...No Airplanes, Parts Lost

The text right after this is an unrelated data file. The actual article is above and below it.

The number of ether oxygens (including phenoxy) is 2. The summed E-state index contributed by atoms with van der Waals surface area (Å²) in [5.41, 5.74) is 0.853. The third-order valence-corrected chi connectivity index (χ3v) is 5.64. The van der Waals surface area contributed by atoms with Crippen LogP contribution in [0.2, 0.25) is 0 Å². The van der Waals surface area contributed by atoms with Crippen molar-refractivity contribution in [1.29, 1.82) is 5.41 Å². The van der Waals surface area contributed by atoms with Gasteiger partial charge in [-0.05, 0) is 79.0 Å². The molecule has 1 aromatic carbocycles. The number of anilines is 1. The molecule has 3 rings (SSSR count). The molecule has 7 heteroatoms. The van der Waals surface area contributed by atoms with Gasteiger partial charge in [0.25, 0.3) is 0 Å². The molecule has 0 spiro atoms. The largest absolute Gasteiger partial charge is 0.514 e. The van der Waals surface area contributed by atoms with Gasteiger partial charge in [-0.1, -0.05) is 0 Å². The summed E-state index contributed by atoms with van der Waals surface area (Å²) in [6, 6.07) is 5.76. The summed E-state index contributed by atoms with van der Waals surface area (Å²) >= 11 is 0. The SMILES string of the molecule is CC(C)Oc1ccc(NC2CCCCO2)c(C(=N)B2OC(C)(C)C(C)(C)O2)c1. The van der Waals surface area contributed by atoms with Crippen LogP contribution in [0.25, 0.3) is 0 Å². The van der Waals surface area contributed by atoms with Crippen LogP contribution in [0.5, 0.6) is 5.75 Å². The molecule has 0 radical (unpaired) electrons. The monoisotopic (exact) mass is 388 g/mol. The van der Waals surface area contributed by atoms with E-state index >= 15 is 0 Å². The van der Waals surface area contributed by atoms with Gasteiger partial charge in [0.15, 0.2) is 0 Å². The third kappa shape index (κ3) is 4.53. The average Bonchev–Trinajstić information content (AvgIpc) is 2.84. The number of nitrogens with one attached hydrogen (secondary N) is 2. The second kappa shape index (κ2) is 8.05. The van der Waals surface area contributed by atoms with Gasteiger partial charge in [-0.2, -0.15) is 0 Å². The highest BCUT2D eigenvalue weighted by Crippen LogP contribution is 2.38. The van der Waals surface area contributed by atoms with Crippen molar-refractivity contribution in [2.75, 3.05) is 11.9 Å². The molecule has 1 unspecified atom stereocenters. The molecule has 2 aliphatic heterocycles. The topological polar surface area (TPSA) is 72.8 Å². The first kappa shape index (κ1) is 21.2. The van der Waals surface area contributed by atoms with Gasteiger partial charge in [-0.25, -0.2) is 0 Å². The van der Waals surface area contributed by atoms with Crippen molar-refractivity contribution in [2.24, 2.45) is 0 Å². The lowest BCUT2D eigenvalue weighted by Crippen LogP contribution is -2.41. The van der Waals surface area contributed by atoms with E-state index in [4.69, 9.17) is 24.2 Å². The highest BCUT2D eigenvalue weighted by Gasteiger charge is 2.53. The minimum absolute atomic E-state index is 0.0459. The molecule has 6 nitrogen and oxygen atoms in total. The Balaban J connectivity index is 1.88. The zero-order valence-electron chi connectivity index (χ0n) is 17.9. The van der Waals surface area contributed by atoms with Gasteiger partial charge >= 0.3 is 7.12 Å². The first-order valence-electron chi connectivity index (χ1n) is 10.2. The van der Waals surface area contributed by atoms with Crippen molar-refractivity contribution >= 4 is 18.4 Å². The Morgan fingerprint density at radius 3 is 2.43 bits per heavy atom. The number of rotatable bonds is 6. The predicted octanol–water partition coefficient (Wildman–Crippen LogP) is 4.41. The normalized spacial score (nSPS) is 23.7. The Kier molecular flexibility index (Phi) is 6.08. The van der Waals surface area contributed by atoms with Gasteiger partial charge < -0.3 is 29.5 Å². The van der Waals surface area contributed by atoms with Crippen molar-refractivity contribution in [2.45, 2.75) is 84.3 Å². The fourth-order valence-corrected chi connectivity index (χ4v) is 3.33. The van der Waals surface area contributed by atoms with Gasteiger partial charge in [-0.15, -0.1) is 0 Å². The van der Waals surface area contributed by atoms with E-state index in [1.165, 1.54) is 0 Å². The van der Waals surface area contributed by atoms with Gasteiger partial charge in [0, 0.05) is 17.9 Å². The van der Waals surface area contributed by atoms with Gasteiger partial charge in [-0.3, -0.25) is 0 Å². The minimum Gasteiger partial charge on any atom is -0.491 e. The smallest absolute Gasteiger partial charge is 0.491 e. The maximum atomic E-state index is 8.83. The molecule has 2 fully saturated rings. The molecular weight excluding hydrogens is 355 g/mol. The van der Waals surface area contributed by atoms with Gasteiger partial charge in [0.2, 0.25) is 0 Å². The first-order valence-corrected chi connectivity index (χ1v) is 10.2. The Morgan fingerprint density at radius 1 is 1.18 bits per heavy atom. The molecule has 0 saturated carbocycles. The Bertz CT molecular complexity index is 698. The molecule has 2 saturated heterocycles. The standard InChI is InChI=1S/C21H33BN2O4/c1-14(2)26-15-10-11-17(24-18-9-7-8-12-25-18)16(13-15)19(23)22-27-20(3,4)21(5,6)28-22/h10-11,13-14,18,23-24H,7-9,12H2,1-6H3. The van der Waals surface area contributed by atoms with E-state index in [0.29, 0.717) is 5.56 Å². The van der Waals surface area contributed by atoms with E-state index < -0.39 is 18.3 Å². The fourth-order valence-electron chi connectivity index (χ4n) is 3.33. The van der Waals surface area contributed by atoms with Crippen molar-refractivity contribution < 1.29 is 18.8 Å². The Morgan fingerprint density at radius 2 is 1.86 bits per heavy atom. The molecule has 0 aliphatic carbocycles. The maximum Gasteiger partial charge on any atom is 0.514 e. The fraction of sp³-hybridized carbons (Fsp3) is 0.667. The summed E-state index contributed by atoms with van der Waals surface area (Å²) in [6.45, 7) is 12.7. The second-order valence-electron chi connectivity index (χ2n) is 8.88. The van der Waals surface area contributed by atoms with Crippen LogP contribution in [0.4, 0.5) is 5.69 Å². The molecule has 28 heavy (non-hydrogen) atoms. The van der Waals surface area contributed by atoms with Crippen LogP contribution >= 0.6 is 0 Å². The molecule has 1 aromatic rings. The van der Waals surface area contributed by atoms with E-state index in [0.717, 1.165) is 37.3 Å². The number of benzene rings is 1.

The two-week postponement on the resumption of production has more to do with cleaning up than it does with any actual damage to the facilities. Miller said that in the aftermath of Frances, production facilities were being moved out of damaged buildings and into those that had survived the first hurricane. Turns out they stood up to Jeanne just as well and not a single airplane or component was damaged. "We're clearing up lots of debris, though," said Miller. At least the recent hurricanes do not appear to have had the kind of impact the company's predecessor suffered in 1972, when floodwaters invaded Piper's Lock Haven, Penn., plant. Miller said there are now about 150 Piper employees back on the job cleaning up the mess and getting ready for production. "We continue to recover and rebuild as quickly as we can," he said. And they'll have help: The Cherokee Pilots Association has started a grass-roots effort to assist Piper employees. The group told AVweb this week that it had collected more than $2,500 in less than 72 hours. The association's plan is to cap its efforts with a benefit fly-in BBQ at the Vero Beach plant on Nov. 14, 2004, when it plans to present the funds to New Piper President Chuck Suma for distribution to the employees.